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Should creationism be taught in schools?
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Creationism should be taught as part of philosophy or religion courses

While it is not fitting for creationism to be taught along scientific fact, it should be taught in a philosophy or religion course.
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The Argument

While creationism should not be taught as a science, that does not mean that it should not be taught at all. Every culture has its creation myths that ancient people used to explain how the world came to be. Most are about how darkness became light and nothing became something and arose from a reflection on the nature of life and existence.[1][2] In the Bible, a story believed by the Jewish, Christian and Muslim communities, it is God who creates the world over a period of six days; in the Navajo tradition, creation is thought of as a sequence where worlds emerge from other worlds; in Māori legend Ranginui the sky father and Papatūānuku the earth mother create the world. Philosopher Daniel Dennett[3] proposes requiring all children to take a world religions class at a young age, in which they are taught the facts of all major world religions. And, as long as children are informed of other religions, they can be taught whatever creed their parents and mentors believe they should learn.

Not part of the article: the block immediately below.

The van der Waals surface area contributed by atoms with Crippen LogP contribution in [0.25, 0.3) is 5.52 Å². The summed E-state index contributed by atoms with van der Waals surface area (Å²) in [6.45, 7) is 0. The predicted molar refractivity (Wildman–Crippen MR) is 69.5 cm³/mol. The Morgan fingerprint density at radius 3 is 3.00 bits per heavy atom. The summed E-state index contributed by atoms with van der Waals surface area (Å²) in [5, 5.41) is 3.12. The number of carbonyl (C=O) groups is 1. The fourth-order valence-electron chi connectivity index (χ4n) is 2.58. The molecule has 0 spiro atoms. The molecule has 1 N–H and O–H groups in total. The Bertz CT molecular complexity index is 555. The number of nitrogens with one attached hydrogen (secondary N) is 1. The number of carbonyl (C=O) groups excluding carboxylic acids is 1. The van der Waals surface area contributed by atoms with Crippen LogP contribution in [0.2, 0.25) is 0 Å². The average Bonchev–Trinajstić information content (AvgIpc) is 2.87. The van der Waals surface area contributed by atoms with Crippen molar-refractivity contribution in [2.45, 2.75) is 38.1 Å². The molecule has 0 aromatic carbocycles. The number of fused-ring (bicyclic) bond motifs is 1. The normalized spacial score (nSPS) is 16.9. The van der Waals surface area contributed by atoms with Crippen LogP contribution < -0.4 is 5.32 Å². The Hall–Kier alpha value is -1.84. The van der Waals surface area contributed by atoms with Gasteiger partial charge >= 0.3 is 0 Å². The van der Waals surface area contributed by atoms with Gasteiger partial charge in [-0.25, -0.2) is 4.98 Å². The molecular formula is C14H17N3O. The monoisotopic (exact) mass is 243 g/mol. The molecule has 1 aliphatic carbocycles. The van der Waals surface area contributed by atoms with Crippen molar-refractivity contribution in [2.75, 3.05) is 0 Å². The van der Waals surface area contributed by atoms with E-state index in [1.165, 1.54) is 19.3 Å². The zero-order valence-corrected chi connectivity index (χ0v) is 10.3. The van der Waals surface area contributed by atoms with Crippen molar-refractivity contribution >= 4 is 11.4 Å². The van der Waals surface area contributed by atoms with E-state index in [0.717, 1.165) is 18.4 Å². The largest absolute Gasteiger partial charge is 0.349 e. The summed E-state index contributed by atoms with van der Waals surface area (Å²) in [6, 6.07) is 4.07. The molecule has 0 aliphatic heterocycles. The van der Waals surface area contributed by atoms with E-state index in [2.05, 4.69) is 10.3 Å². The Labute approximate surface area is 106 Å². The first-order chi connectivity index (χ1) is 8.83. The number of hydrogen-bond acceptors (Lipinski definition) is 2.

Counter arguments

The creation story is true and should be taught as scientific fact in science class.


[P1] All cultures and religions have creation stories. [P2]These are informative and learning about them helps children learn about their world and other cultures.

Rejecting the premises

[Rejecting P1] Only the Christian creation story is true.


This page was last edited on Friday, 17 Apr 2020 at 11:08 UTC

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